The 13th Sunday of the Year
Wis 1:13-15 & 2:23-24; 2 Cor 8:7, 9 & 13-15; Mk 5:21-43 (Year B)
“Death was not God’s doing, he takes no pleasure in the extinction of the living.” Like the author of the Book of Wisdom, we sometimes struggle with tragedies that seem to contradict our understanding of God as a loving and caring Father. The first anniversary of the Grenfell Tower disaster reminded us that we are never far from innocent suffering and death.
However strong our faith, the death of a loved one overwhelms us with an unimaginable emptiness, an emptiness that cries out to God and that cannot make sense of life’s cruelty.
The Book of Wisdom searched for answers in an understanding of God’s original creation, and the purpose for which it was intended. The Book of Genesis concluded its first creation narrative with God looking on all that he had created, and judging that “indeed it was very good”. Wisdom expands this further to explain that disease and death were no part of this original creation: “For he created all things that they might exist, and the origins of the world are wholesome, and there is no destructive power in them.”
Instinct, even in the darkest moments, believes that death cannot be the end of everything. The heart clings to the hope that love and goodness can never die.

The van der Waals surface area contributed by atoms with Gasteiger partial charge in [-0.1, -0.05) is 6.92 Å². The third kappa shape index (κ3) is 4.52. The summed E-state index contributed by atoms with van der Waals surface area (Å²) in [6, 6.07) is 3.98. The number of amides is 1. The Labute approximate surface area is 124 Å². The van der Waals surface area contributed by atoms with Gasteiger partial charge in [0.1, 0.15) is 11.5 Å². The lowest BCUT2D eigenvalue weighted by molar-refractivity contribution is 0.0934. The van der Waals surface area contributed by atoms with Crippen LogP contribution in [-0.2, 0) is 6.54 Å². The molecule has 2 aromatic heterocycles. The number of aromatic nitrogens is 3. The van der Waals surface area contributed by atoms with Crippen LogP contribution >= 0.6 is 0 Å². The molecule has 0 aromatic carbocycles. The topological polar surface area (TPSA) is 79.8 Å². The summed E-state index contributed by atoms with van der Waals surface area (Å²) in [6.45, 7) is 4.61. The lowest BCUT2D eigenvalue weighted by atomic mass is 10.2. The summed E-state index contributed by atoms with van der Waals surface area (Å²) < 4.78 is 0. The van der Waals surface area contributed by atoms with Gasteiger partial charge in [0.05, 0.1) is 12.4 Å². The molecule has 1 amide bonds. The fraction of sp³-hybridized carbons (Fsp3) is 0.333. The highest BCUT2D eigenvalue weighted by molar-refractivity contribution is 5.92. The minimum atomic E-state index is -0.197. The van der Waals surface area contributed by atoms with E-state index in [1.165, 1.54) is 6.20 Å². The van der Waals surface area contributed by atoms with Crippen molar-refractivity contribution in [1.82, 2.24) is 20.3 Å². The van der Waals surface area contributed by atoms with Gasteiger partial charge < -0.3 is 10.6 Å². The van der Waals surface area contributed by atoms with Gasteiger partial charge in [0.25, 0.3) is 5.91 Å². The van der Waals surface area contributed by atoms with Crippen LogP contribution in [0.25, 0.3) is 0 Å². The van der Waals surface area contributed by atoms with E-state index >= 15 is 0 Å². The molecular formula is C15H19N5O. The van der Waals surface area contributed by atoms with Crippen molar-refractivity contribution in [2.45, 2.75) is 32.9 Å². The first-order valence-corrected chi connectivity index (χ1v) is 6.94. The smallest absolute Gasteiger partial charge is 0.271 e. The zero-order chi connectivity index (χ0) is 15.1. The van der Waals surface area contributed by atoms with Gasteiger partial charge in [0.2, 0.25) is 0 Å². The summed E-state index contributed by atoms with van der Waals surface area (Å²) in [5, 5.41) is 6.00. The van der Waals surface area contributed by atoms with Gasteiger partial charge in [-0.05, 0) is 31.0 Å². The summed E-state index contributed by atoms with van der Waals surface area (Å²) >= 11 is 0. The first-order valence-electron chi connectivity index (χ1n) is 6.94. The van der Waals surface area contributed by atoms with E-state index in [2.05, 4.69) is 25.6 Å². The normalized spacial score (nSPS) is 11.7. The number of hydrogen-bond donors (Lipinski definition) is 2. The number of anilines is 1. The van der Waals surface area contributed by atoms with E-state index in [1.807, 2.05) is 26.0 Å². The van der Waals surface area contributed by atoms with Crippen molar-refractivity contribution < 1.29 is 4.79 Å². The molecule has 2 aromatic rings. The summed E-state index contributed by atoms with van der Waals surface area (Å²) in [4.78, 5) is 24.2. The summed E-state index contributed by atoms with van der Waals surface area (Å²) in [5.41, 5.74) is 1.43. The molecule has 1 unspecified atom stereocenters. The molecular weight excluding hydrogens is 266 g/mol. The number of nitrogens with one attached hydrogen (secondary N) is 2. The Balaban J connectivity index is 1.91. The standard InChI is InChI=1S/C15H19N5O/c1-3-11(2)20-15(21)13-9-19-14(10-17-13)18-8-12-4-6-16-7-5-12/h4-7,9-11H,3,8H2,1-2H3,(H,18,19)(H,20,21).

The Book of Wisdom takes this thought further, stating clearly that we were not created for death: “God made man
imperishable, he made him in the image of his own nature; it was the Devil’s envy that brought death into the world.” In ways that we cannot understand, sin has undermined the beauty and harmony of God’s creation. What had been intended for life became suffering and death.
The life and death of the Son of God were nothing less than a new creation. It is for this reason that the Gospels emphasise that in his miracles of healing and raising the dead, Jesus was inaugurating a kingdom in which there would be no more suffering, no more death. Thus Mark’s detailed account of the healing of the woman suffering from a
longstanding illness, and the raising of Jairus’s daughter, are aimed directly at ourselves.
As sinners, we struggle with the frailties that cling to us like chronic illness. We are not unlike the woman who had spent her substance seeking for a cure. As Jairus mourned for the death of his daughter, so we mourn for all that sin has destroyed within us.
We, no less than Jairus, long for what has died within us. In dying, Jesus took our death and frailty to himself, making the death we share with him the beginning of a new creation.